h2>Dating : How To Confront A Liar
Here’s what to do when you suspect you’re being lied to.
Years ago I used to occasionally do readings at a local DC restaurant called Busboys and Poets, where they hosted an open mic night. Sometimes friends would come to support me but often I went alone. On one such night, I ran into a friend’s boyfriend at the open mic. Actually, he saw me first and waved me over. He was with two girls but I thought nothing of it. We spoke briefly and I went on my merry way. Later, when I mentioned seeing him to my friend, she was pissed. Apparently he had told her he was not attending.
She revealed to me that she believed that he was a habitual liar. While I really do believe, based on body language, that he was just having dinner with two friends, who happened to be women, the fact that he lied about ping to the open mic at all was not a good sign. It’s probably not surprising that they broke up soon after this incident.
In the anecdote above, the lie was relatively harmless. Her boyfriend said he wasn’t going to a show and then he did. In the grand scheme of life, it’s not a big deal. The thing is, this is what makes the lie all the worse: it wasn’t a big deal! So why lie?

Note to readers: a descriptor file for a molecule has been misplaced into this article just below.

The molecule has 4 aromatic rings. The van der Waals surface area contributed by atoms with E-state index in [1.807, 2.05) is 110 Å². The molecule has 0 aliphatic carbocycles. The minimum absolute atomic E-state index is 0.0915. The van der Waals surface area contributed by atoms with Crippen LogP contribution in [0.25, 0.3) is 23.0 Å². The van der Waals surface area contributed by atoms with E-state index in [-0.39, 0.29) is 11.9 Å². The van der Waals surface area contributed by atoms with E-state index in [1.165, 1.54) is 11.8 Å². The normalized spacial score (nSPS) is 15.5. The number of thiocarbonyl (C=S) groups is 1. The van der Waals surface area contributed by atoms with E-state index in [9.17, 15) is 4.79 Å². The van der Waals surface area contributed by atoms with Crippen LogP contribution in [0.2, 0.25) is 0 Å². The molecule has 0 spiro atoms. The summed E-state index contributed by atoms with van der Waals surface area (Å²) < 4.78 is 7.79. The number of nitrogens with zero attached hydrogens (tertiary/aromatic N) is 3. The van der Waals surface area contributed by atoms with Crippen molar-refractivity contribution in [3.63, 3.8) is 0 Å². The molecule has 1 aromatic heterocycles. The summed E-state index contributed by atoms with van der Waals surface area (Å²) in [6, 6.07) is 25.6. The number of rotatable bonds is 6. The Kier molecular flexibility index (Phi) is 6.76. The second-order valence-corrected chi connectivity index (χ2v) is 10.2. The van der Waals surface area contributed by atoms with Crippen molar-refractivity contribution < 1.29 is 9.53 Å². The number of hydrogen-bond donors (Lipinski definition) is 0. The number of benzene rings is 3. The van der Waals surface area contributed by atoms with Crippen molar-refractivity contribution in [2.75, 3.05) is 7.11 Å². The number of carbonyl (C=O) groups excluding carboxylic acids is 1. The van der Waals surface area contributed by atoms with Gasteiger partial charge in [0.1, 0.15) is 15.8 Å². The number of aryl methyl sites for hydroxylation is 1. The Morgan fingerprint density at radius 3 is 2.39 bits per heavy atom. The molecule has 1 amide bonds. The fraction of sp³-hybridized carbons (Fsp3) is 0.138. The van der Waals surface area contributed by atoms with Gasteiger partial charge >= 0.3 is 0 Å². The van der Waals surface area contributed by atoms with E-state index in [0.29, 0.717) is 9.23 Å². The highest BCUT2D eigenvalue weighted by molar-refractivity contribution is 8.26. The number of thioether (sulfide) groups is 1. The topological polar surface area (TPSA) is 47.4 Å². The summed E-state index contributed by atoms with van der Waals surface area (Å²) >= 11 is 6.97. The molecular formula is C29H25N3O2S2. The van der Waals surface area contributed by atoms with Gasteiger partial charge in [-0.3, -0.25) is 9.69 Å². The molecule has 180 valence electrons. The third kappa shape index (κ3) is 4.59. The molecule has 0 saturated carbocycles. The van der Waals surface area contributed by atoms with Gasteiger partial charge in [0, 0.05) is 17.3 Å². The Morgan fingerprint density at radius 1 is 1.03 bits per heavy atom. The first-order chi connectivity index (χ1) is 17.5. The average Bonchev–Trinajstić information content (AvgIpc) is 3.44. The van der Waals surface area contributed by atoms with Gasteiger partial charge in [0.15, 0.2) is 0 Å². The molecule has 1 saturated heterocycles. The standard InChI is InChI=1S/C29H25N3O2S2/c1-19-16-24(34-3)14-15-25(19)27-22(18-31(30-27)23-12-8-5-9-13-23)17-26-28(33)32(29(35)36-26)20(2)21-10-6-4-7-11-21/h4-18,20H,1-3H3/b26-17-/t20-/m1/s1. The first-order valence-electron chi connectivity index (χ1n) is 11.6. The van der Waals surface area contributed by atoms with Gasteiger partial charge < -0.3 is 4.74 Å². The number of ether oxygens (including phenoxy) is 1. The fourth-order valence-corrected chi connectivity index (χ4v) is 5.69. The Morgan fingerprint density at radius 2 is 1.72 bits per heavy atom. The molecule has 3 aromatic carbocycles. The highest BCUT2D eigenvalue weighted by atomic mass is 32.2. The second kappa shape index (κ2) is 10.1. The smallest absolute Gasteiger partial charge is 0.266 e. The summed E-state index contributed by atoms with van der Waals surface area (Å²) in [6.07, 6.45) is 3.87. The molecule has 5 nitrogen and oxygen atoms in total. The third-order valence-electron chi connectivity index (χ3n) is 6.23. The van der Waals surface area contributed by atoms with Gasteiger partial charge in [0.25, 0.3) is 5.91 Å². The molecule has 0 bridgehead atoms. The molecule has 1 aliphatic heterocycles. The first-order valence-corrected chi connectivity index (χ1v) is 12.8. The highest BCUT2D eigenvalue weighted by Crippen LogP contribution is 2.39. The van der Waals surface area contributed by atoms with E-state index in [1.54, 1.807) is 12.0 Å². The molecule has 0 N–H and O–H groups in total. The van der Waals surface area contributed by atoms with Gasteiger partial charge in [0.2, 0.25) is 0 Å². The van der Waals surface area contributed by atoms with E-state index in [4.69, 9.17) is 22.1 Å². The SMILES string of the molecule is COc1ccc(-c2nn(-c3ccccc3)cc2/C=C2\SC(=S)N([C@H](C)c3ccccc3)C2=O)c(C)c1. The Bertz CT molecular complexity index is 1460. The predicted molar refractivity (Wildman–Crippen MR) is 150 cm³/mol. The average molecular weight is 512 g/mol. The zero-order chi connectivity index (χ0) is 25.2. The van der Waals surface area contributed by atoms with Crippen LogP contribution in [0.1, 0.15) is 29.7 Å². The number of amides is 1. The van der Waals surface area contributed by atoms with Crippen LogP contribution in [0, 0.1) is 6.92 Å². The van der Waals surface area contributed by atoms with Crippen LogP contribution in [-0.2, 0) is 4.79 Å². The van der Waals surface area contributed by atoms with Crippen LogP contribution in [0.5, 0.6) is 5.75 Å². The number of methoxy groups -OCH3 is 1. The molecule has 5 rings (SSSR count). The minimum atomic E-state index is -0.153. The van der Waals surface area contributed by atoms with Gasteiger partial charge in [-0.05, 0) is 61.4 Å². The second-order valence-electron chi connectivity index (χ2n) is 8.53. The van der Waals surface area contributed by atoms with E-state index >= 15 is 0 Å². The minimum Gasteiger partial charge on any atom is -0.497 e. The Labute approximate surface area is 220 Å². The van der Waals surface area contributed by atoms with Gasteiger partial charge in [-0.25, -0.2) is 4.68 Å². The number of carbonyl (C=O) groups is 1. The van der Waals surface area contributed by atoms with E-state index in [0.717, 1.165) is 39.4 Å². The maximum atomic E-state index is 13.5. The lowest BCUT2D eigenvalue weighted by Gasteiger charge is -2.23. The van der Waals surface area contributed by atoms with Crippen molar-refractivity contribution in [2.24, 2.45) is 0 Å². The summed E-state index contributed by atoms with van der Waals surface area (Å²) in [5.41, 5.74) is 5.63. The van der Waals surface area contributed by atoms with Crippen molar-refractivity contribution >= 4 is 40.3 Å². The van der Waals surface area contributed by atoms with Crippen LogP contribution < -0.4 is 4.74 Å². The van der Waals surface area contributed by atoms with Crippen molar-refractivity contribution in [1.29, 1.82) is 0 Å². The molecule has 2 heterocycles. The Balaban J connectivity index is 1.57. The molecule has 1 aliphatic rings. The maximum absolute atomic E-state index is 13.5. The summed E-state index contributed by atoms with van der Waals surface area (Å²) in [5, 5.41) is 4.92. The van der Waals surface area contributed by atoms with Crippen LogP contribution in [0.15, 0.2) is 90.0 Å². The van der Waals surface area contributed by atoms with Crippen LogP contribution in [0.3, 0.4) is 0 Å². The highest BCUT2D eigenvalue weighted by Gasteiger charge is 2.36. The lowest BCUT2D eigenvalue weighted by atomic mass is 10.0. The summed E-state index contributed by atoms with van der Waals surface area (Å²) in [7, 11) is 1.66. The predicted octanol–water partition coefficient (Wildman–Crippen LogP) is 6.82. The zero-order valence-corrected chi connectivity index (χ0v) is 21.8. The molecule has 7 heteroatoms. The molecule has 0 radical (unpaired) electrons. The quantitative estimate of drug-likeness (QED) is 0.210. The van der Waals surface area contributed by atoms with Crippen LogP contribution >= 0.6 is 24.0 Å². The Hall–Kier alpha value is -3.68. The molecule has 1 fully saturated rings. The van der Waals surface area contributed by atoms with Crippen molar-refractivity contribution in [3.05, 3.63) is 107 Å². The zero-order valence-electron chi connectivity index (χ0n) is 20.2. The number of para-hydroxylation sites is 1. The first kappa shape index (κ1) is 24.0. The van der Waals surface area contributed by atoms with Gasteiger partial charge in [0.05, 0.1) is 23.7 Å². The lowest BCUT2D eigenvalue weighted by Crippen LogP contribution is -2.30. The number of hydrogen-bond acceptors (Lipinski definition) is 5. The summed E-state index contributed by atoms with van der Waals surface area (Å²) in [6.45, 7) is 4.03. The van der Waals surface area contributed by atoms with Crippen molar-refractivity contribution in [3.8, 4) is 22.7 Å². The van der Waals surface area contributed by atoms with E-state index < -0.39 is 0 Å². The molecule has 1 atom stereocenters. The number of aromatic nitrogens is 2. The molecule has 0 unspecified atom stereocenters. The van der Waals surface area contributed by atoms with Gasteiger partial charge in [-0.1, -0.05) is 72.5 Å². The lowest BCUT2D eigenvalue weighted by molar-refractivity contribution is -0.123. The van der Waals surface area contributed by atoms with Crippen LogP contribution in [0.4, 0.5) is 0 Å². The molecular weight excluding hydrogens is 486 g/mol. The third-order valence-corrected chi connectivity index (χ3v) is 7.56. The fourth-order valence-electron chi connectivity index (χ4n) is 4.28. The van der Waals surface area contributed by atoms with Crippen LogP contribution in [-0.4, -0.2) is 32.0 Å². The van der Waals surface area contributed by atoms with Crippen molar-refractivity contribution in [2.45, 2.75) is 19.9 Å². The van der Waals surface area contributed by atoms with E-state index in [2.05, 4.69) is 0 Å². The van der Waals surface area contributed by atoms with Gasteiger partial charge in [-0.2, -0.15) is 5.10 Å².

Small lies can lead to all sorts of otherwise unnecessary questions. Was he intimate with either or both of these two girls? Who were they? Did they know he had a girlfriend? Did they care? Why did the whole thing have to be a secret?
1) State your truth and stand in it. A lot of habitual liars are also gaslighters. They’re looking for any weakness in your stance and are ready to burn your whole confrontation to the ground. When calling out someone like this, honor your truth. In the above anecdote, for example, my friend could have called me up or had me present during her confrontation. This is one way it would have been impossible, or much harder at least, for the liar in the situation to double down. This gets you one step closer to an admission of guilt and perhaps an apology, for whatever that’s worth to you.
2) Leave room for forgiveness. There are so many reasons why a person might lie and the reality is not everyone who tells a lie is a terrible person. I did not think my friends boyfriend was guilty of anything other than spending an evening (in public) with two friends. I could have been wrong — and it certainly doesn’t matter now — but that’s what my intuition told me and I am usually right about these things. In any case, he made himself into the bad guy by lying about it and having a track record of being a liar made it worse. This is not true of every lie or every situation. If you have a strong investment in the relationship and if the person is generally honest, leave room for the possibility that the lie may not have been malicious. As long as the apology is sincere, there can be room to move forward.
3) Be prepared to cut ties. As with any confrontation, you have to leave room for the possibility that you may not hear what you want. If that’s the case and a lie has led to irreparable damage, you have to prepare yourself mentally to move on. If you don’t, then you should prepare yourself to be lied to again. Unfortunately, people rarely change without consequences.